18. 18.
    Tang Y., Nilsson L. 1998. Interaction of human SRY protein with DNA: A molecular dynamics study. Proteins. 31, 417–433.PubMedCrossRefGoogle Scholar
  19. 19.
    Gorfe A.A., Jelesarov I. 2003. Energetics of sequence-specific protein-DNA association: Computational analysis of integrase Tn916 binding to its target DNA. Biochemistry. 42, 11568–11576.PubMedCrossRefGoogle Scholar
  20. 20.
    Lett C.M., Berghuis A.M., Frey H.E., Lepock J.R., Guillemette J.G. 1996. The role of a conserved water molecule in the redox-dependent thermal stability of iso-1-cytochrome c. J. Biol. Chem. 271, 29088–29093.PubMedCrossRefGoogle Scholar
  21. 21.
    Fauman E.B., Rutenber E.E., Maley G.F., Maley F., Stroud R.M. 1994. Water-mediated substrate/product discrimination: The product complex of thymidylate synthase at 1.83 Å. Biochemistry. 33, 1502–1511.PubMedCrossRefGoogle Scholar
  22. 22.
    Likic V.A., Juranic N., Macura S., Prendergast F.G. 2000. A “structural” water molecule in the family of fatty acid binding proteins. Protein Sci. 9, 497–504.PubMedGoogle Scholar
  23. 23.
    Mustata G., Briggs J.M. 2004. Cluster analysis of water molecules in alanine racemase and their putative structural role. Protein Eng. Des. Sel. 17, 2232–2234.CrossRefGoogle Scholar
  24. 24.
    Karyagina A., Ershova A., Spirin S., Alexeevski A. 2005. The role of water in homeodomain-DNA interaction. In: Bioinformatics of Genome Regulation and Structure. Eds Kolchanov N., Hofestaedt R. N.Y.: Springer Science + Business Media, Inc., pp. 247–257.Google Scholar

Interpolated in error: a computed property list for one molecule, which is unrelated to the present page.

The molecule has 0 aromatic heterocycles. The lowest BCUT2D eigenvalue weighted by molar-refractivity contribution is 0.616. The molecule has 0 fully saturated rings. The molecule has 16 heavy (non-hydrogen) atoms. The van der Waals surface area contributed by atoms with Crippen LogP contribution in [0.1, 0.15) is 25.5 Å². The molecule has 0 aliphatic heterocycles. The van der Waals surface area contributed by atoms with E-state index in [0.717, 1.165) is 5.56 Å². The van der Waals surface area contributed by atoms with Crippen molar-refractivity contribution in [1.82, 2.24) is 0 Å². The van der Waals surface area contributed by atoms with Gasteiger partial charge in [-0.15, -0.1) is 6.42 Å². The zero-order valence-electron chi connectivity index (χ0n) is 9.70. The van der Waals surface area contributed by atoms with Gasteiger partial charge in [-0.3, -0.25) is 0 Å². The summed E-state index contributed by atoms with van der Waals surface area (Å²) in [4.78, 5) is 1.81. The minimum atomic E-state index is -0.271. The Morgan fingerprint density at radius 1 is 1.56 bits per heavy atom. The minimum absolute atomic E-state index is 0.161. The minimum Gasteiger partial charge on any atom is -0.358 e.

25. 25.
    Joachimiak A., Haran T.E., Sigler P.B. 1994. Mutagenesis supports water mediated recognition in the Trp repressor-operator system. EMBO J. 13, 367–372.PubMedGoogle Scholar
  26. 26.
    Ogata K., Wodak S.J. 2002. Conserved water molecules in MHC class-I molecules and their putative structural and functional roles. Protein Eng. 15, 697–705.PubMedCrossRefGoogle Scholar

Copyright information

© Pleiades Publishing, Ltd. 2009

Authors and Affiliations

  • A. V. Grishin
    • 1
    Email author
  • A. V. Alexeevsky
    • 2
    • 3
  • S. A. Spirin
    • 2
    • 3
  • A. S. Karyagina
    • 1
    • 4
  1. 1.All-Russia Institute of Agricultural BiotechnologyRussian Academy of Agricultural SciencesMoscowRussia
  2. 2.Belozersky Institute of Physico-Chemical BiologyMoscow State UniversityMoscowRussia
  3. 3.Institute of System StudiesRussian Academy of SciencesMoscowRussia
  4. 4.Gamaleya Institute of Epidemiology and MicrobiologyRussian Academy of Medical SciencesMoscowRussia

Personalised recommendations